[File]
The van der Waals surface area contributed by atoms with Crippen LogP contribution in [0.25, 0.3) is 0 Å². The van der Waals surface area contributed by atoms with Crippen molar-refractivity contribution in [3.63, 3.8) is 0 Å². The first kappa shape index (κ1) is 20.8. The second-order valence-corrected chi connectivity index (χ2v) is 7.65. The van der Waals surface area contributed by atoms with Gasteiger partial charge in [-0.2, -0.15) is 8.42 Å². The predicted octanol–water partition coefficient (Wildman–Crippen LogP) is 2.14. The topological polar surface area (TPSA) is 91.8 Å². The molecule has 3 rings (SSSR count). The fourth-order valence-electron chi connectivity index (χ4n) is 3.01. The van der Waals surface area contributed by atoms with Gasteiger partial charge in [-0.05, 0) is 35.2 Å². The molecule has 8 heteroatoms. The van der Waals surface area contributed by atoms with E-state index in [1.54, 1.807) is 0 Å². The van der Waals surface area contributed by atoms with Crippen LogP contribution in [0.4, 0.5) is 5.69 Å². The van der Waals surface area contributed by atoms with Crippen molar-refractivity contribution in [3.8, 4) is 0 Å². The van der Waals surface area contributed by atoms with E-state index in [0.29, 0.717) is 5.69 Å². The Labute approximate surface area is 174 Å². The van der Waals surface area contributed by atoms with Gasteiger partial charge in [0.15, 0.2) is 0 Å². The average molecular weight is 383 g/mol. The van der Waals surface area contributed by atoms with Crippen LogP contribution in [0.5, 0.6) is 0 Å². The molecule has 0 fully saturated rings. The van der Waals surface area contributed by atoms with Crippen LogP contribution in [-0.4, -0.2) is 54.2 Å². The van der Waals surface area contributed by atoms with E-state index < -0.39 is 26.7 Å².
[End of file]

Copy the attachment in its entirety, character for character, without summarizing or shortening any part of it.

The van der Waals surface area contributed by atoms with Crippen LogP contribution in [0.25, 0.3) is 0 Å². The van der Waals surface area contributed by atoms with Crippen molar-refractivity contribution in [3.63, 3.8) is 0 Å². The first kappa shape index (κ1) is 20.8. The second-order valence-corrected chi connectivity index (χ2v) is 7.65. The van der Waals surface area contributed by atoms with Gasteiger partial charge in [-0.2, -0.15) is 8.42 Å². The predicted octanol–water partition coefficient (Wildman–Crippen LogP) is 2.14. The topological polar surface area (TPSA) is 91.8 Å². The molecule has 3 rings (SSSR count). The fourth-order valence-electron chi connectivity index (χ4n) is 3.01. The van der Waals surface area contributed by atoms with Gasteiger partial charge in [-0.05, 0) is 35.2 Å². The molecule has 8 heteroatoms. The van der Waals surface area contributed by atoms with E-state index in [1.54, 1.807) is 0 Å². The van der Waals surface area contributed by atoms with Crippen LogP contribution in [0.4, 0.5) is 5.69 Å². The van der Waals surface area contributed by atoms with Crippen molar-refractivity contribution in [3.8, 4) is 0 Å². The van der Waals surface area contributed by atoms with E-state index in [0.29, 0.717) is 5.69 Å². The Labute approximate surface area is 174 Å². The van der Waals surface area contributed by atoms with Gasteiger partial charge in [0.15, 0.2) is 0 Å². The average molecular weight is 383 g/mol. The van der Waals surface area contributed by atoms with Crippen LogP contribution in [0.5, 0.6) is 0 Å². The molecule has 0 fully saturated rings. The van der Waals surface area contributed by atoms with Crippen LogP contribution in [-0.4, -0.2) is 54.2 Å². The van der Waals surface area contributed by atoms with E-state index < -0.39 is 26.7 Å².